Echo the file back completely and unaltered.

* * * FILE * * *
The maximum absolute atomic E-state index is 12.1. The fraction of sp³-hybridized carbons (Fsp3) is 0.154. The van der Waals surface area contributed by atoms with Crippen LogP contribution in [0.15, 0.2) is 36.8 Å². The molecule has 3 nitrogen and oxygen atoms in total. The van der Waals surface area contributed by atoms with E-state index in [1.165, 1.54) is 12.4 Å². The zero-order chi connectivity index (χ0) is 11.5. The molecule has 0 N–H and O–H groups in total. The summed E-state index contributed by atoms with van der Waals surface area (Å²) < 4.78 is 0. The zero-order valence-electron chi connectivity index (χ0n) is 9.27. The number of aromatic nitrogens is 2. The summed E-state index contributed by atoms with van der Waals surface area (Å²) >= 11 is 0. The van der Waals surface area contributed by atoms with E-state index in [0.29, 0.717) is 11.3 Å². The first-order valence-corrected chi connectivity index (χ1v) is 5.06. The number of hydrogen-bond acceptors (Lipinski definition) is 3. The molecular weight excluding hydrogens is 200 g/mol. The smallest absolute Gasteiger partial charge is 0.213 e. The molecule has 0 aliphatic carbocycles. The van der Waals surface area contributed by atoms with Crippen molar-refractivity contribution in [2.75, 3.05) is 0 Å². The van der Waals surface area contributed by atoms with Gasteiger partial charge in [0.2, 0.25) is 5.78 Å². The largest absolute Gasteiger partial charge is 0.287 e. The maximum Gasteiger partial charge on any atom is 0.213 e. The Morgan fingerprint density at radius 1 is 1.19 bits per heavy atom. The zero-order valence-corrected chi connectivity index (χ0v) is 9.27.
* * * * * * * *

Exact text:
The maximum absolute atomic E-state index is 12.1. The fraction of sp³-hybridized carbons (Fsp3) is 0.154. The van der Waals surface area contributed by atoms with Crippen LogP contribution in [0.15, 0.2) is 36.8 Å². The molecule has 3 nitrogen and oxygen atoms in total. The van der Waals surface area contributed by atoms with E-state index in [1.165, 1.54) is 12.4 Å². The zero-order chi connectivity index (χ0) is 11.5. The molecule has 0 N–H and O–H groups in total. The summed E-state index contributed by atoms with van der Waals surface area (Å²) < 4.78 is 0. The zero-order valence-electron chi connectivity index (χ0n) is 9.27. The number of aromatic nitrogens is 2. The summed E-state index contributed by atoms with van der Waals surface area (Å²) >= 11 is 0. The van der Waals surface area contributed by atoms with E-state index in [0.29, 0.717) is 11.3 Å². The first-order valence-corrected chi connectivity index (χ1v) is 5.06. The number of hydrogen-bond acceptors (Lipinski definition) is 3. The molecular weight excluding hydrogens is 200 g/mol. The smallest absolute Gasteiger partial charge is 0.213 e. The molecule has 0 aliphatic carbocycles. The van der Waals surface area contributed by atoms with Crippen molar-refractivity contribution in [2.75, 3.05) is 0 Å². The van der Waals surface area contributed by atoms with Gasteiger partial charge in [0.2, 0.25) is 5.78 Å². The largest absolute Gasteiger partial charge is 0.287 e. The maximum Gasteiger partial charge on any atom is 0.213 e. The Morgan fingerprint density at radius 1 is 1.19 bits per heavy atom. The zero-order valence-corrected chi connectivity index (χ0v) is 9.27.